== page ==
Monday, August 17, 2015

"We never felt connected to punk or new wave": My Brief Interview With Pere Ubu's David Thomas

David Thomas, leader of Pere Ubu, is the type of guy who's intimidating even via email. One gets the impression that this legend -- and, if it's not clear already, he's a legend in an age when very few seem to exist anymore -- "does not suffer fools gladly" as another person wrote. There was a sense in my mind, as I penned some brief interview questions, that I might ask the wrong question, or maybe commit some error in my email and get back a terse response like:

"You used an em dash instead of a semi-colon. Our interview is off!"

I really did feel a sort of amateur's hesitation when even thinking of approaching the guy. And that's even knowing someone (Hunter Bennett from Dot Dash) who played in David Thomas' band briefly a few years back.

But, in all honesty, there was no way I was not going to try my hand at a few interview questions when I learned that Thomas was game as he promotes the amazing and essential new Pere Ubu box set, Elitism For The People 1975-1978, out in a few days on Fire Records.

Not only was David Thomas gracious but he didn't even rebuke me when I made a stupid guess about Dub Housing (1978). I really appreciate that.

I also appreciate his time and genius. Now, here are my "5 Questions with David Thomas of Pere Ubu" conducted via email last week.

Glenn Griffith, kenixfan: In the era covered by the excellent and essential Elitism for the People 1975-1978 box set, how aware were you in Pere Ubu of your place -- if you had one -- in the punk or new wave scenes of the era? The music seems, more than ever, outside of anything being made, certainly in the USA, at the time, and it's probably a stretch to lump Pere Ubu in with other acts from the same time period.

David Thomas of Pere Ubu: We clearly were aware of what was going on in the world. We came from an environment in which if you didn't know the latest Popul Vuh record you shouldn't show your face in town, in which playing "Sweet Jane" in 1973 was considered utterly naff - like doing "Smoke On The Water" or something. We never felt connected to punk or new wave - at least I didn't. The whole ethos was wrong. Naff. Stuff people who weren't serious would do. Remember from the first Sex Pistols tour support band thing that the natural environment for punk was joke bands. That's not because American musicians were not with it - it's because we were dismissive of the baff-ness. (Note that I am a big John Lydon fan.)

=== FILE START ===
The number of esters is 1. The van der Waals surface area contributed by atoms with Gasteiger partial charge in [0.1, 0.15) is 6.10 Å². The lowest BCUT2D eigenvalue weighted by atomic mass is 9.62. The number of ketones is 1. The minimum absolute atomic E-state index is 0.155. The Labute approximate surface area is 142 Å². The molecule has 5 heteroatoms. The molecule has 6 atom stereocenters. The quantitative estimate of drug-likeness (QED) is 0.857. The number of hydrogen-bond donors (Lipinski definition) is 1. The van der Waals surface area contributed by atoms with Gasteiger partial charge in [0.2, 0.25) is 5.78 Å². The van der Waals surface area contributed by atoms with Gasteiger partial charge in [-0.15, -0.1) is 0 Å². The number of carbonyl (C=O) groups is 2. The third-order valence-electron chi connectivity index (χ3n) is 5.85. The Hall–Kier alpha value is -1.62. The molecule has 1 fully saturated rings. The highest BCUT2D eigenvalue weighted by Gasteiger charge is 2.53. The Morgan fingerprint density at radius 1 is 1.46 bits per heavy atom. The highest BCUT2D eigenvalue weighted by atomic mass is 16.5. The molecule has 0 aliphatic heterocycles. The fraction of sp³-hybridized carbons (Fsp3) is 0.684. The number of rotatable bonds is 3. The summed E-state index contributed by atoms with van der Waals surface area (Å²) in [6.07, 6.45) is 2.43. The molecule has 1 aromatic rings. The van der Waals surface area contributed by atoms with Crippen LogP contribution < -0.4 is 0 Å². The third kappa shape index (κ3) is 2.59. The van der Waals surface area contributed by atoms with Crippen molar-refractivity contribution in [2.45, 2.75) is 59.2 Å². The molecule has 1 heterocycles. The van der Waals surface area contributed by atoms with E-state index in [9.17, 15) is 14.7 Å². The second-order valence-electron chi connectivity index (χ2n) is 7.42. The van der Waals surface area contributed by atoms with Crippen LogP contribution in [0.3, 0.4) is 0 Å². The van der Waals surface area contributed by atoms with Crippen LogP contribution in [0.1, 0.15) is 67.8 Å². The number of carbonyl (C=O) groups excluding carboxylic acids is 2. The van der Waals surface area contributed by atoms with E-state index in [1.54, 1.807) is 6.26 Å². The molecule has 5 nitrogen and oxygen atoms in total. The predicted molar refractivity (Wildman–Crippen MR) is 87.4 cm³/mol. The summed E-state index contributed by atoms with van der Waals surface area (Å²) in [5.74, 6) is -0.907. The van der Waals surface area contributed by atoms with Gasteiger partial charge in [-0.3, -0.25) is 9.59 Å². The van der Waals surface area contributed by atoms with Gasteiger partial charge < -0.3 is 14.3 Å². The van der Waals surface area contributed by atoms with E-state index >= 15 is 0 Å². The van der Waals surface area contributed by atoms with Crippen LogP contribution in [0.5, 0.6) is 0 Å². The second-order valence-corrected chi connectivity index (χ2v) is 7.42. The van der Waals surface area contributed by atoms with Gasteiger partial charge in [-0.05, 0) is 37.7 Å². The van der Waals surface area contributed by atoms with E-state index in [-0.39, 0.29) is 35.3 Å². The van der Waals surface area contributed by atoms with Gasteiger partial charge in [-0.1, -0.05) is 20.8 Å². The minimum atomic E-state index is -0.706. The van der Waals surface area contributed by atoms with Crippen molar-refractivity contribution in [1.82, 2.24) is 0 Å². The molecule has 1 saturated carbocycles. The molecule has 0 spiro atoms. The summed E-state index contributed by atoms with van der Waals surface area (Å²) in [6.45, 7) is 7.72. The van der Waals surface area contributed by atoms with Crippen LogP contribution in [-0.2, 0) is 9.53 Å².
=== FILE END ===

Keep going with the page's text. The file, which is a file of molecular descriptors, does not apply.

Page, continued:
Glenn Griffith, kenixfan: One gets a sense, especially when listening to Dub Housing now, that the tracks were expansions of material worked out in live settings -- it sounds like a recording of a performance, in spots. How did you approach recording in a studio in that era? How did the live performances shape what you brought to the studio and how did your studio time and the experience of making albums change the live shows back then?

David Thomas of Pere Ubu: Dub Housing was actually much more of a record composed in the studio than Modern Dance. After Modern Dance we had used up most of the stuff we knew. Modern Dance had all been material worked up live except maybe "Chinese Radiation" which we had played once or twice - I played congas on it at the Pirate's Cove residency the one time I remember! "Humor Me" had been written a few weeks before the session but not played out. The first real run-through is on the 390 Degrees record. We were very efficient in the studio - studios were expensive. All the singles had been recorded and mixed, both sides, in three hour sessions... max. Some of Modern Dance was remixes of the singles ("Modern Dance" and "Street Waves") or sides we'd recorded for single release that hadn't actually been released - "Nonalignment Pact". When we went in to the studio to finish Modern Dance, we worked as quickly as we did for the single sessions. The band and songs were the same on stage and in the studio though "Sentimental Journey" had gone through a major deconstruction by the time we recorded it.

Glenn Griffith, kenixfan: Why now for this box set and why such a narrow range? Are you worried that by looking at only 3 years, new fans will not see the achievements of the other 37?

David Thomas of Pere Ubu: We signed to Fire Records recently and brought the catalog. Fire's intentions are to go thru the years via box sets. I am now working on the next one covering 1979-1982, tentatively titled The Architecture of Language.

Glenn Griffith, kenixfan: Pere Ubu always seemed like a more holistic, for lack of a better word, act than Captain Beefheart and His Magic Band, despite some general stylistic similarities. How have you maintained such cohesion over the course of 40 years leading various versions of Pere Ubu?

David Thomas of Pere Ubu: Pere Ubu is an idea. That idea is unchanged by even an iota. There are rules that fix that idea. We don't make the rules - we obey them.

Glenn Griffith, kenixfan: What inspires you? What drives you to continue Pere Ubu? What are the new possibilities, or new challenges, you face as a band-leader in 2015?

David Thomas of Pere Ubu: I am driven by an overwhelming sense of failure and the need to get it right - just once.

I offer my sincerest thanks to David Thomas for his time in conducting this interview. And enormous thanks to Alice at Fire Records for arranging this. Elitism For The People 1975-1978 is out on Friday. Follow Pere Ubu via The Ubu Projex.